Alliage In this research, the overarching objective is to study the behavioral and neural processes underlying the interpersonal processes that make music performance and listening such a unique experience. Recently, we have developed a successful approach, established by information-based theories for characterizing the types of interaction within musical ensembles starting from the analysis of body movement (e.g., expressive coordination, leadership). However, a clarified understanding of the neural systems involved in these collaborative and expressive processes has not been achieved yet. One critical aspect of sensorimotor communication includes the musician’s ability to decode the behavior of others and generate the appropriate signals to be decoded by the interacting participants without any words. Our project aims at investigating the neural dynamics reinforcing the human processing of non-verbal expressive behavior using musical context as test-bed. Specifically, this study will utilize multimodal setups including motion capture system, audio and video to record musical performances. We will consider live performance in both naturalistic and in virtual immersive environments. The use of these virtual immersive system models will enable us to maintain a higher control of environmental and social factors affecting music expression (e.g. behaviors of the audience using avatars). Synchronized multimodal recordings will then be used as stimuli to investigate the perceptual and behavioral responses of musicians and untrained participants. Both behavioral and functional Magnetic Resonance Imaging (fMRI) techniques will be used to test the involvement of motor and brain regions known to be involved in the representation of human motion and expressive behaviors (e.g., superior temporal sulcus) and to analyze how the expressivity features are processed and decoded at the brain level in the context of the theory of embodiment. (Funding for three year by the Swiss National Science Foundation).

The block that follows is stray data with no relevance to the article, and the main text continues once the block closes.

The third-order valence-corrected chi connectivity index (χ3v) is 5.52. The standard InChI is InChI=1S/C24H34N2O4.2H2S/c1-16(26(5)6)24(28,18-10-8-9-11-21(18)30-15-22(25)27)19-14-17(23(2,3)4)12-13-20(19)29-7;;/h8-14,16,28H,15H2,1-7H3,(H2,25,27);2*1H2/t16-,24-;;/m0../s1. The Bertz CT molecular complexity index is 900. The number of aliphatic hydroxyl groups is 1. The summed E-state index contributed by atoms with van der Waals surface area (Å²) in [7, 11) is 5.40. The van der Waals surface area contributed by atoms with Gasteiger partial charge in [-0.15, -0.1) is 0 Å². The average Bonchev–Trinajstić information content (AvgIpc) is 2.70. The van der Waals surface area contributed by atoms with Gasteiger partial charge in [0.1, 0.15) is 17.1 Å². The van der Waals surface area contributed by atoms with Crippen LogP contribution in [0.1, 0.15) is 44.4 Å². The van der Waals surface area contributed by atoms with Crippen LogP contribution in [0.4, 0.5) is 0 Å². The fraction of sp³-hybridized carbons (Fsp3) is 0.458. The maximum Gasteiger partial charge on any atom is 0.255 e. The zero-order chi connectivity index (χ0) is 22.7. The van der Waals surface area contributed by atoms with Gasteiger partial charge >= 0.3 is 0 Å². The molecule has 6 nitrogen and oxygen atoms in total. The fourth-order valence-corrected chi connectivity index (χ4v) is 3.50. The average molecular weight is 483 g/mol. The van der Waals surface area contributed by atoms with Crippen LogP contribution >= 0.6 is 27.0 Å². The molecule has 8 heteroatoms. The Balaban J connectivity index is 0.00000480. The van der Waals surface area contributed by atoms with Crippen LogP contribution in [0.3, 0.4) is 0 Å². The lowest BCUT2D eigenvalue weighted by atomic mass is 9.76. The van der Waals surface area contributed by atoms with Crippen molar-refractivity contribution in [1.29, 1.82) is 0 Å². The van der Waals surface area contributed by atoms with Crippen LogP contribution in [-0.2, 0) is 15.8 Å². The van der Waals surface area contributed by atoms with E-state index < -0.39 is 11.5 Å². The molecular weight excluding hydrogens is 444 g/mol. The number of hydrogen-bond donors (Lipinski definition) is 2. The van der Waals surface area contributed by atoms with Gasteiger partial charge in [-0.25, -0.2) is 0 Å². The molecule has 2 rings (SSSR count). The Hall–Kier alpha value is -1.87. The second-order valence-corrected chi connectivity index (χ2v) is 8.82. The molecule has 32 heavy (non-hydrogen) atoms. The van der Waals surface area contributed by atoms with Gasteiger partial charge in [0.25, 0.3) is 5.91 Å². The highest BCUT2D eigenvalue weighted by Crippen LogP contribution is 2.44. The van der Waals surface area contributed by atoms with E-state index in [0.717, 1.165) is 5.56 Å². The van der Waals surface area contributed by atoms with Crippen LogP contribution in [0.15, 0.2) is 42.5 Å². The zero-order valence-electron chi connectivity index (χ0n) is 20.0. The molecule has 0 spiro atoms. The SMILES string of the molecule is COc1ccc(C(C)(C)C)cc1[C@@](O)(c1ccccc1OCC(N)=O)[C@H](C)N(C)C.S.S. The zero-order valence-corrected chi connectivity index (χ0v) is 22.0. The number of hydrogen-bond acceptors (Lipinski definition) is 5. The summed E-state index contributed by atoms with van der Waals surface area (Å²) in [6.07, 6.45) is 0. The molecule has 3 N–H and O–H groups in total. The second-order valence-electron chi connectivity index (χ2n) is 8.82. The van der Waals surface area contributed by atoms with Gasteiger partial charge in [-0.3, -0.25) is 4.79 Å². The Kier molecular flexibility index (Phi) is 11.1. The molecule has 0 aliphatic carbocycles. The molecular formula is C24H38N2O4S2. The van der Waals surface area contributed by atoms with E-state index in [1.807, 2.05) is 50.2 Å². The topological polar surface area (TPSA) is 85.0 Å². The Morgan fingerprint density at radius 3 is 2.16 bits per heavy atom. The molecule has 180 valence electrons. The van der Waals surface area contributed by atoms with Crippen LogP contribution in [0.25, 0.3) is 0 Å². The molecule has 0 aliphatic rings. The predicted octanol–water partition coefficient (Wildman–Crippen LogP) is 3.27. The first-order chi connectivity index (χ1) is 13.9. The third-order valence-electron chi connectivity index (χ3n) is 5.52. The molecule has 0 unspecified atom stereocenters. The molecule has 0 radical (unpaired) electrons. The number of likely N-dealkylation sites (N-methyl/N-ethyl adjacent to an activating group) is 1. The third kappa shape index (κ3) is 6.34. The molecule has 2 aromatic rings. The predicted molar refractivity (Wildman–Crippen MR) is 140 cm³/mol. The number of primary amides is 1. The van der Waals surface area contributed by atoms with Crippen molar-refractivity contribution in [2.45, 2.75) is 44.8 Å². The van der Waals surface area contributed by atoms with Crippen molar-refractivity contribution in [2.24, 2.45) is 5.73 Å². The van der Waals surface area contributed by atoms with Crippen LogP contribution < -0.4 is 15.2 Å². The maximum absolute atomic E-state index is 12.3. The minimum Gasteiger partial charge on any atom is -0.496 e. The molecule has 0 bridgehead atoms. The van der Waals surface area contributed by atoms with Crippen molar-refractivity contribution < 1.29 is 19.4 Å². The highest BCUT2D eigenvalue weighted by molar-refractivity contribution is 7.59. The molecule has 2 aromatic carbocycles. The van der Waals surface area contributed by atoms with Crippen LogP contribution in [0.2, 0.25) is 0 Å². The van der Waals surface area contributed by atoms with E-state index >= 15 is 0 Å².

Expectation A research on the role of musical expectations in the induction of emotions. Musical expectations apart of providing information-processing aspects about musical perception, attribute at the expression of emotions. The knowledge of musical system is a crucial element for musical expectations. In this research we tend to show that different expectations will arise different emotions by comparing distinct expressivity, non-musicians vs MIDI, and different expertise in music, musicians vs non-musicians. To test that we will use 4 musical stimuli of classical music and we will collect the subjective feeling of participants.